Senate advances bill to require comment period at school board meetings

House Bill 121 calls on school boards to provide a public comment period of at least 15 minutes, or until comment ends

FRANKFORT, Ky. (WTVQ) -A bill that would require civility and public comment periods during school board meetings advanced Thursday on the Senate floor.

House Bill 121 calls on school boards to provide a public comment period of at least 15 minutes, or until comment ends, at each regular meeting. The comment period could be passed over if no one has made a request to speak.

Republican Sen. Max Wise, of Campbellsville, presented the bill on the Senate floor and told lawmakers that parents were sometimes shut out of school board meetings in Kentucky and many other states.

“I think it would be an understatement to say that for the past two years, there’s probably not been more attendance, passion, debate, … dialogue that’s been expressed in local school board meetings in a long, long time.”

HB 121 is sponsored by Republican Rep. Regina Huff, of Williamsburg; Republican Rep. Thomas Huff, of Shepherdsville; and Republican Rep. Brandon Reed, of Hodgenville. It received approval in the Senate with a 25-10 vote after lawmakers adopted two amendments. The bill will now return to the House.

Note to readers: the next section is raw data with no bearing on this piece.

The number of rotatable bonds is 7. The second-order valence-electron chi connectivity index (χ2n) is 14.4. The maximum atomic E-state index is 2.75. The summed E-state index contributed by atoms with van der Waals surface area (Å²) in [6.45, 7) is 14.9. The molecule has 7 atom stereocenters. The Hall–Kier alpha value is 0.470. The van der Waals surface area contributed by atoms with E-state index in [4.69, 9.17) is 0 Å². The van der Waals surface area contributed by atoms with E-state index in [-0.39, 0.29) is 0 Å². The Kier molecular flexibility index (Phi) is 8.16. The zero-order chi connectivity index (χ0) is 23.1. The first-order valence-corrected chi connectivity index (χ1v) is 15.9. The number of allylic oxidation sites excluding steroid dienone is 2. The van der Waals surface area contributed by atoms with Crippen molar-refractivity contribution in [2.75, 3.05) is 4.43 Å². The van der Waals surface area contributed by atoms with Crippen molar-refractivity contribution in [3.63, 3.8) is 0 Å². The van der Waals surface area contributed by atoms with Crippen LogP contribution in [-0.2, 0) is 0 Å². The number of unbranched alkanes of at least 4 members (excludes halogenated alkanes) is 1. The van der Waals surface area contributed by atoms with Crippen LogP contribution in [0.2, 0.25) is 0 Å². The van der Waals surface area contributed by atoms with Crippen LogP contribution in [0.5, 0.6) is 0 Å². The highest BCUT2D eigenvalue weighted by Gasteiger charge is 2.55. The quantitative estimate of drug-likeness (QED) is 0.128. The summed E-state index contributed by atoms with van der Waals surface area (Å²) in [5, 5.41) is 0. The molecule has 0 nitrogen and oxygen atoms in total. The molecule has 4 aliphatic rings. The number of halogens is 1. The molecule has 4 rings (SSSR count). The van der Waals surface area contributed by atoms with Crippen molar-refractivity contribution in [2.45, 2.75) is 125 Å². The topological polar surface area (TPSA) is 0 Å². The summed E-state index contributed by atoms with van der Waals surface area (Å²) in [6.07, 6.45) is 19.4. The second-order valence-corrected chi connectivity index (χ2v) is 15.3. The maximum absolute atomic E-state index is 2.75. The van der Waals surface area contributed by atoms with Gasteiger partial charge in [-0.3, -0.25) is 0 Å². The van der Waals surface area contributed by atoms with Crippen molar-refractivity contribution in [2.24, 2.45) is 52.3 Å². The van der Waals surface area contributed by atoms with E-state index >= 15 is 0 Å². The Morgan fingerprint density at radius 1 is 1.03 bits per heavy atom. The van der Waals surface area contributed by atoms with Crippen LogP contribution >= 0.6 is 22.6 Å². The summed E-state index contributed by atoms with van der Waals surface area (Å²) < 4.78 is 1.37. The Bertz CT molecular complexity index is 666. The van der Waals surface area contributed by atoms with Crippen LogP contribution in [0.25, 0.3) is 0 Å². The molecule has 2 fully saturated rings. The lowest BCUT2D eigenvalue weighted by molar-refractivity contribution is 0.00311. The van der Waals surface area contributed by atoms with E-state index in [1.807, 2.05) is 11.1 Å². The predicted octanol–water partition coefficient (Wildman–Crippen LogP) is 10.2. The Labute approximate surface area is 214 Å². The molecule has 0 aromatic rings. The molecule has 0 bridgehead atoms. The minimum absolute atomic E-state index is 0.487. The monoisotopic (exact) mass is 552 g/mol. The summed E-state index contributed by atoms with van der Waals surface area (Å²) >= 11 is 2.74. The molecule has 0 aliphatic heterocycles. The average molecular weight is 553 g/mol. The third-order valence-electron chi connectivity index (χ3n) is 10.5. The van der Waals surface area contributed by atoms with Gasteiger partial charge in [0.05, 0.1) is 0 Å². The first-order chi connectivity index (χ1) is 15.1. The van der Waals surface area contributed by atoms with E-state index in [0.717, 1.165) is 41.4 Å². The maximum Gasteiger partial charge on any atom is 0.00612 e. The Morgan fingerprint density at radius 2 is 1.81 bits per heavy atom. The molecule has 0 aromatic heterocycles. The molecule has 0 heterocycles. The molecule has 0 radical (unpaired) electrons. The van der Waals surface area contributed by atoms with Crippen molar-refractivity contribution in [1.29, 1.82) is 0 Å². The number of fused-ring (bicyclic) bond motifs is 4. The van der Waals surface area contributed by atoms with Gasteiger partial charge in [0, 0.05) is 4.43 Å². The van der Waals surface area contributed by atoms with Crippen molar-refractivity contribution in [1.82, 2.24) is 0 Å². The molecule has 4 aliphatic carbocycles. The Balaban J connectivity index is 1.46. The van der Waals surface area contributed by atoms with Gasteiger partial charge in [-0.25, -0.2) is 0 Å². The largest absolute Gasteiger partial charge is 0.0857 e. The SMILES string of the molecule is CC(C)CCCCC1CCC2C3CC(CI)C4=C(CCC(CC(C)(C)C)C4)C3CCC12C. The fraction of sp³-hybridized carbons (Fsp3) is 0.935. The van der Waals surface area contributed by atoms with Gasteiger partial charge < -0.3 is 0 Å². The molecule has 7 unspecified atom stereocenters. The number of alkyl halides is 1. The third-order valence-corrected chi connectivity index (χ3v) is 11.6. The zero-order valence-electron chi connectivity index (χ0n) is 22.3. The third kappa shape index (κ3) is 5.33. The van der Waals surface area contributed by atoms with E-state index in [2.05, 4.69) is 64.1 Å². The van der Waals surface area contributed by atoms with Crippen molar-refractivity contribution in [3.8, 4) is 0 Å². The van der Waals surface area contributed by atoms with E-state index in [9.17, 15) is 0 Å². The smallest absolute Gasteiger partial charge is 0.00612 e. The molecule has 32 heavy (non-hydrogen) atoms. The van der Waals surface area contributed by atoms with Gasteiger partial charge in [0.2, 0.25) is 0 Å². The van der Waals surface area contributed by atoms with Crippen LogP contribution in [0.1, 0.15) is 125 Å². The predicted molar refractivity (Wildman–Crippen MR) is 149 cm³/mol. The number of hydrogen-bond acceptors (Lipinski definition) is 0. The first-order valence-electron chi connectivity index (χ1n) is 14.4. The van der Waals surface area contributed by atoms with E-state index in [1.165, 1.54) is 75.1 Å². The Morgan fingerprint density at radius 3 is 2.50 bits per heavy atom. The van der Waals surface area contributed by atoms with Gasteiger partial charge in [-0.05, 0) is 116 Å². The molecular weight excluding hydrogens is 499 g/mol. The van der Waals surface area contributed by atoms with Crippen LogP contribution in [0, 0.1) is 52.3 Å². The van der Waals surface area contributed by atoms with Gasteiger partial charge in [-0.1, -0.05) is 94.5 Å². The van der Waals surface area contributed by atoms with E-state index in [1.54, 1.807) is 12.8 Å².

One amendment was sponsored by Democratic Sen. Gerald A. Neal, of Louisville. It would require that any board rules and policies related to conduct during meetings remain in effect during the public comment period.

“That’s to make sure that we maintain the civility and the order that obviously anyone conducting a hearing of any kind, a board meeting of any kind, must maintain,” he said.

The second amendment – sponsored by Republican Sen. Adrienne Southworth, of Lawrenceburg – clarified that the public comment period could last longer than 15 minutes if needed.

Senate Minority Floor Leader Morgan McGarvey, of Louisville, stood in opposition to HB 121 after noting that he too is a parent.

“I believe in having parents’ voices involved in education,” he said. “Let’s make no mistake about what we are doing here today though. We are telling locally elected officials how to run their meetings.”

Wise concluded by thanking parents and school officials, who he said never expected to be dealing with the issues that have come their way.

“In the times of strife, in the times of compassion and passion, we appreciate the work that each one of our local officials have displayed,” he said.

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